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Coveney expresses concern to Mike Pompeo and Israeli foreign minister about annexation plans

Israel’s plan to redraw the map has come under fierce international criticism.

Image: Sam Boal

FOREIGN AFFAIRS MINISTER Simon Coveney has told the Dáil that he has spoken to the US Secretary of State Mike Pompeo and Israel’s Foreign Minister Gabi Ashkenazi to express concern  about the country’s annexation plan. 

The plan, unveiled in January, envisions turning over some 30% of the territory under permanent Israeli control, while giving the Palestinians autonomy in the remaining land.

The plan, which has been backed by the US administration, aims to redraw the Mideast map and has come under fierce international criticism.

The UN secretary-general, the European Union and key Arab countries have all said Israeli annexation would violate international law and undermine the goal of establishing a viable independent Palestinian state alongside Israel.

The international community considers the territory to be occupied, and for Israel’s more than 120 settlements to be illegal.

Coveney told the Dáil that Ireland has been consistently vocal and critical about the illegal settlements, stating that he has raised concerns in bilateral meetings with the Israeli Prime Minister Benjamin Netanyahu.

He said he will also be meeting the Palestinian ambassador to Ireland tomorrow.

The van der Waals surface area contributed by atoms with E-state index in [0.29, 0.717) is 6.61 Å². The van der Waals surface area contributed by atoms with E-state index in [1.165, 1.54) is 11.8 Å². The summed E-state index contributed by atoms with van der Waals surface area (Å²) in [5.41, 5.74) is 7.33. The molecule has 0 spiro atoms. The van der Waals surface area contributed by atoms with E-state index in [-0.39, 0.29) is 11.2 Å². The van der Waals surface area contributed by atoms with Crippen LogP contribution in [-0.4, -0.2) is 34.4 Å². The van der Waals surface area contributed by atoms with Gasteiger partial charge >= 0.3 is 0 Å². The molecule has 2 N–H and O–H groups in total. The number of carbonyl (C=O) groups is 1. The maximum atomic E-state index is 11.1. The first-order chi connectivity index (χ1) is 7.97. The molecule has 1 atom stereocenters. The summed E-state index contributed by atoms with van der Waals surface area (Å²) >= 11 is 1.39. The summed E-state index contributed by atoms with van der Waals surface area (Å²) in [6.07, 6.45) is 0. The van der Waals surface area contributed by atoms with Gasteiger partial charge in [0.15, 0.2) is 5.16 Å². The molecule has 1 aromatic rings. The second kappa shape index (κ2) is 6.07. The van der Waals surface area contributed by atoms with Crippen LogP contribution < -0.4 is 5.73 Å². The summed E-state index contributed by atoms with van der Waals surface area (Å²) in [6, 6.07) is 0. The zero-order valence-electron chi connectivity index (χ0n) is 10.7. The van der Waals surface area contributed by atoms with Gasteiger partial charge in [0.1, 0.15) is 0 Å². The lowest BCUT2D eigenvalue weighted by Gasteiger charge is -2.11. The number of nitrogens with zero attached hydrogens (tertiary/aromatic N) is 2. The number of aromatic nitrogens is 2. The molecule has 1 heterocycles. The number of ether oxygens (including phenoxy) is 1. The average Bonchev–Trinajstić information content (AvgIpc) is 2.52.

The minister said he has asked that the EU Commission put together a list of options about how the EU as a bloc can respond if Israel presses ahead with the annexation plan.

We should do “everything we can to discourage the annexation of land that is not Israeli land”, said Coveney.

Israel listens to the EU, and will pay attention to how it responds to the proposed plan, said the minister.

The last number of years have been “very damaging” to the relationship between Israel and the EU. 

“I can understand why Irish people have been hugely frustrated to the actions that have damaged the progress to a two-state solution,” he said.

Coveney was asked by a number of TDs why the government will not press ahead with the Occupied Territories Bill, which seeks to prevent Ireland from trading in goods and services imported from Israeli-occupied territories.

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The minister is against the bill, stating that he believes engagement and direct conversation is the way to persuade people of your point of view.

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